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Local 'talk show' to explore variety of life topics

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Mariann Strozier and Meg Scaggs sit Aug. 24 in the Lifetree Cafe at Meadow Park Church of God. The two will moderate a series of talks following national videos on topics such as "The President's Faith: Does It Matter?"
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Meg Scaggs is pumped.

The co-director of the children's center at Meadow Park Church of God, Scaggs also is co-director of the new Lifetree Cafe series of weekly video presentations and guided discussions that take a form similar to a talk show.

"I am so excited," Scaggs said last week.

"The way Lifetree is set up, it really is something that's meant to be multigenerational as well as something that accepts everyone just as they are, wherever they are on their path, their journey.

"I think that's an awesome opportunity," she said.

The first formal session of Lifetree Cafe, a national network that's almost like a franchise operation and based in Loveland, Colo., is scheduled for 6:30 p.m. Thursday, Sept. 13, at Meadow Park Church of God, 2425 Bethel Road.

Participants will meet in the Park Cafe, located in the lobby of the church.

In addition, Lifetree Cafe also is coming to the Pathway Church of God, 201 Pennsylvania Ave. in Delaware.

The series kicks off there at 6:30 p.m. Wednesday, Sept. 12, said Meadow Park Church of God Communications Director Cindy Heath.

"It's very cool that we can touch our neighbors, even up in Delaware County," Heath said.

The topic for Sept. 12 and 13: "The President's Faith: Does It Matter?"

The filmed portion of the hour-long gathering features interviews with Washington Post columnist Michael Gershon, former chief speechwriter for President George W. Bush, and Jim Wallis, president of Sojourners and a spiritual adviser to President Barack Obama.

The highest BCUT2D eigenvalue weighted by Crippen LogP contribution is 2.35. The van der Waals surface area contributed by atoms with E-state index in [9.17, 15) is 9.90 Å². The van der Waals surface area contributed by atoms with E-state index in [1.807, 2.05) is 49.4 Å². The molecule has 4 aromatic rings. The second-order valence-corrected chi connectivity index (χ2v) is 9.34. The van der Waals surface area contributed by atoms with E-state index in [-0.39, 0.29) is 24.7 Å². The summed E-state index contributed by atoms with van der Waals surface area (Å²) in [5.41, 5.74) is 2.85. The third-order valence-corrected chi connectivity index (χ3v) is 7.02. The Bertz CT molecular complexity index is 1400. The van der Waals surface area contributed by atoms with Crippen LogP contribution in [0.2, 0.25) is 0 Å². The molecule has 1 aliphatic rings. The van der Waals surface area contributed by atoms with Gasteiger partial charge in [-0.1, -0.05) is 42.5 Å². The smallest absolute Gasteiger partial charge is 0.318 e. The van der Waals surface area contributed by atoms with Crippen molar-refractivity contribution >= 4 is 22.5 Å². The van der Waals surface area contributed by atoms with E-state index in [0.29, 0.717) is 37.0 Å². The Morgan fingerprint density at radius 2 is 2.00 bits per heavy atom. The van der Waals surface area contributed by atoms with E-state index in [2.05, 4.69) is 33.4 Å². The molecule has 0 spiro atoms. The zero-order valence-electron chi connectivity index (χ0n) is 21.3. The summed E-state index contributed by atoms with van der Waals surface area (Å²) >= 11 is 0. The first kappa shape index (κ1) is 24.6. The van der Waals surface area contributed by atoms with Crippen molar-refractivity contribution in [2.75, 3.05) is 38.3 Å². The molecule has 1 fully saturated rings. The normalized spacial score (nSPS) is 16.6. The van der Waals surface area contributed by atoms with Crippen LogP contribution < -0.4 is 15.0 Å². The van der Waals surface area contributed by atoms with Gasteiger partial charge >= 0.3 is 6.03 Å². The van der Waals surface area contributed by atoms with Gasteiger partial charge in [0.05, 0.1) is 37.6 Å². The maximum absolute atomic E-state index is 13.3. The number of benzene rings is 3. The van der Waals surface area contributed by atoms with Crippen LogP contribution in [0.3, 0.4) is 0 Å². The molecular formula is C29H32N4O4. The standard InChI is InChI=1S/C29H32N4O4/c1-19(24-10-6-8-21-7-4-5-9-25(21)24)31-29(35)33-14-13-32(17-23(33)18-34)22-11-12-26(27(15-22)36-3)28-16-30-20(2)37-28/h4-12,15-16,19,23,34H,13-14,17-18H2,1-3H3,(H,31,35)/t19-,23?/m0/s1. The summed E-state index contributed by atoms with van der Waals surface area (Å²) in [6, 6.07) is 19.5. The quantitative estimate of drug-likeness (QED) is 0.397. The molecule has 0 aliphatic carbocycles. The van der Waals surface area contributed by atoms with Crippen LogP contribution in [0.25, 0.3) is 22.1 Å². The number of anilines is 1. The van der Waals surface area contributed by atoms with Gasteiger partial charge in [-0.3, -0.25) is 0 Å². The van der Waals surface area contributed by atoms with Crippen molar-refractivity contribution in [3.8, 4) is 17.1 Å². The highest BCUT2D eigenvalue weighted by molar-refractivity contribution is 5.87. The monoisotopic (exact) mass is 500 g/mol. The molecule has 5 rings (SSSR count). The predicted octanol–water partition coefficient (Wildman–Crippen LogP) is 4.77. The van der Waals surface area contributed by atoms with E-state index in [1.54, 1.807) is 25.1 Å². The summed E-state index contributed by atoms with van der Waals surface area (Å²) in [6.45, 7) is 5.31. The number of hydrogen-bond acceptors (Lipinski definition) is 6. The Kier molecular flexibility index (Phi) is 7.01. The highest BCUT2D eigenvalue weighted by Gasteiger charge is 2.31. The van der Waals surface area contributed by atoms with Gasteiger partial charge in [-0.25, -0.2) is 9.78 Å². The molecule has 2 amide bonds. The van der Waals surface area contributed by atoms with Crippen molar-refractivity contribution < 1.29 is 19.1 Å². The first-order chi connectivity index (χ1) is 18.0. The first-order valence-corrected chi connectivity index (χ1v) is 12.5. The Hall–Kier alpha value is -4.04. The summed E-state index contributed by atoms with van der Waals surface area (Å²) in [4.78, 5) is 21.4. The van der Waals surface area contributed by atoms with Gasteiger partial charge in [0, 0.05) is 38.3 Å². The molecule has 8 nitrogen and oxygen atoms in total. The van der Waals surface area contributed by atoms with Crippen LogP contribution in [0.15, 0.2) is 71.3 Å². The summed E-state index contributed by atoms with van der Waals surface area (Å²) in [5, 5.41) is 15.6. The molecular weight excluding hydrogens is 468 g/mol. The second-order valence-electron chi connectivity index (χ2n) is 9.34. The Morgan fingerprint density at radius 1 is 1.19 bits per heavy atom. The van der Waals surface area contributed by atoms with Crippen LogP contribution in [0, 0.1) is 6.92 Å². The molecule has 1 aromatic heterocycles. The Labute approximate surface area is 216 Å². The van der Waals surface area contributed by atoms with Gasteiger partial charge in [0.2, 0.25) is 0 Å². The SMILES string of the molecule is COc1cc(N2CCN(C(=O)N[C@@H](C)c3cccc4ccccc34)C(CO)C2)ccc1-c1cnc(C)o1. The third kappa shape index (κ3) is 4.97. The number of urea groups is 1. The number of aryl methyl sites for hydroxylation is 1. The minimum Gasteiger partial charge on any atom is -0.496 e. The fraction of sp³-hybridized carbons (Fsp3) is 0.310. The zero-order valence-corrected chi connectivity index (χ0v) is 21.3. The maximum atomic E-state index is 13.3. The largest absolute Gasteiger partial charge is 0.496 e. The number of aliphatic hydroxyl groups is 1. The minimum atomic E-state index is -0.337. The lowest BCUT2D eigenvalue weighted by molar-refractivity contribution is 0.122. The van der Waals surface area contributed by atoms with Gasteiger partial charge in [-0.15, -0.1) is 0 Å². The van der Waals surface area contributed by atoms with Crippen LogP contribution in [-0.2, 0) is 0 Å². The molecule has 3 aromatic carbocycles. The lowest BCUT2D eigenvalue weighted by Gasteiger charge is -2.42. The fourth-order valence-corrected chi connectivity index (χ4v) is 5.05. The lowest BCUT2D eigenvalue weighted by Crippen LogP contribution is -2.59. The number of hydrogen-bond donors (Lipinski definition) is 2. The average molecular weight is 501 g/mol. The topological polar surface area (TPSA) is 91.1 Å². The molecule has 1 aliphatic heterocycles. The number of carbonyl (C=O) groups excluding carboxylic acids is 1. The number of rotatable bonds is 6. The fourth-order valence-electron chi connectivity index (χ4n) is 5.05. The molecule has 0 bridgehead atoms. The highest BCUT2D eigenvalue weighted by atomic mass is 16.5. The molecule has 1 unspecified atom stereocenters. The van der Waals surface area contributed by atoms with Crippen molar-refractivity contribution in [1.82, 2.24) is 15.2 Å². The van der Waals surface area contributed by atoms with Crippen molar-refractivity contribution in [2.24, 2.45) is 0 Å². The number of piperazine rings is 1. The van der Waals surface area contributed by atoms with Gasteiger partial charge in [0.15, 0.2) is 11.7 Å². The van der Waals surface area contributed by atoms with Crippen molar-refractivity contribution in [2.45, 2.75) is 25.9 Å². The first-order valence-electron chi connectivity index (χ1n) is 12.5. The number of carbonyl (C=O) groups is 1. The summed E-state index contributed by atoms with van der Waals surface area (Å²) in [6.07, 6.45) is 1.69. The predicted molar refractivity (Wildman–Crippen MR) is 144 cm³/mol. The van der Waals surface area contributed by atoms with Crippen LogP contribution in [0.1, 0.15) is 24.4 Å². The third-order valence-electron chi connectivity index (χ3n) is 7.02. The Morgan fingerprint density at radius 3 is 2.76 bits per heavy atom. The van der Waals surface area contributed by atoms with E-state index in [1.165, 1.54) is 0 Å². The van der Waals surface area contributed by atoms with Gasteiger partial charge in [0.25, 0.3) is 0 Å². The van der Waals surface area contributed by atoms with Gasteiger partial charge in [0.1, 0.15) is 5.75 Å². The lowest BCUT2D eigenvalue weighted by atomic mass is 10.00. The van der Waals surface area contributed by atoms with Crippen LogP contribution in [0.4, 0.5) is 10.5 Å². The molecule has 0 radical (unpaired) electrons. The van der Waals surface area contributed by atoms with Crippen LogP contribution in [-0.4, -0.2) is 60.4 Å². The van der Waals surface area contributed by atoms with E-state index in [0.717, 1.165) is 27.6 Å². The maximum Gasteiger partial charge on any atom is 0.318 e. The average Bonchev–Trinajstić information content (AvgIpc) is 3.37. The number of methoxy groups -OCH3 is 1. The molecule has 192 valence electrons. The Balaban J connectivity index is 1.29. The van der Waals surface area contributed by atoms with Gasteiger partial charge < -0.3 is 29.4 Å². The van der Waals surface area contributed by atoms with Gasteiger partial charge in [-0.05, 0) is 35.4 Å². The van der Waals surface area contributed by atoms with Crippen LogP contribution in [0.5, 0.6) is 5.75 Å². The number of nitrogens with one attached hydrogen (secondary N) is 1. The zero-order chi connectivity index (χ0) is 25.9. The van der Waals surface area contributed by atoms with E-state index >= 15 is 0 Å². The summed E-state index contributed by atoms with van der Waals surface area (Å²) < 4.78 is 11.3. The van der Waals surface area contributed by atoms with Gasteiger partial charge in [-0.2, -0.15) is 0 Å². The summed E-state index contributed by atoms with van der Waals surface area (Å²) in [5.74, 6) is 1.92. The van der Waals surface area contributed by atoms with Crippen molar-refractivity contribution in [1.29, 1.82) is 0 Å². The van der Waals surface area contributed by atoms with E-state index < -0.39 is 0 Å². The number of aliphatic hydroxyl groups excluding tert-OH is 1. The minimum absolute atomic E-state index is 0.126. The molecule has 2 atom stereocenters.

Future topics include: "Passing Judgment," Sept. 19 at Pathway and Sept. 20 at Meadow Park; "Living After Suicide," Sept. 26 at Pathway and Sept. 27 at Meadow Park; and "Spiritual, but Not Religious," Oct. 3 at Pathway and Oct. 4 at Meadow Park.

The topics for the following month of gatherings will be updated on Meadow Park Church of God's website, meadowpark.org, as they are released by the national headquarters, Heath said.

"Topics change weekly and focus on popular life issues such as loneliness, immigration, health, guilt and life after death," according to the announcement from Meadow Park Church of God.

The announcement said exclusive, documentary-style films feature people with unusual stories, as well as nationally known figures.

"They're very relatable, practical topics, and not just topics that are 'churchy' or of that type," Heath said. "Obviously with all the topics, faith can be brought in as part of the conversation."

"On film and in person, you'll hear stories that will make you think, spice your conversation, help you make sense of the world and inspire you," the organization's website states.

"And in the fun, casual, safe environment of Lifetree Cafe, you may share your story, too. If you're looking for a place where you can explore life, meet new friends, and experience God, then Lifetree Cafe is your kind of place," the website states.

Heath said Meadow Park is in it for the long haul.

"We see this as part of our Meadow Park vision," she said. "We are striving to be the relational church for families.

"We feel that this ministry falls in line and really helps us to accomplish that mission and to really reach out to not only those who are Christians, but also those who are not, to those who come to Meadow Park on a regular basis and those who do not," Heath said.

"To the community, it's definitely a safe place for people to come to have conversations that are sometimes very troubling, just hard conversations," Scaggs said. "It's a safe place that you can share your thoughts without being judged."

Mariann Strozier is co-director of Lifetree Cafe with Scaggs.

For the church, Lifetree Cafe provides a means of building relationships within nearby residents, Scaggs added.

"Of course we want to touch our own members of the church, but we look at it as a way to reach out to the community," Heath said.

The communications director pointed out members of Meadow Park come from throughout central Ohio, and a variety of outside groups also use the church building.

 

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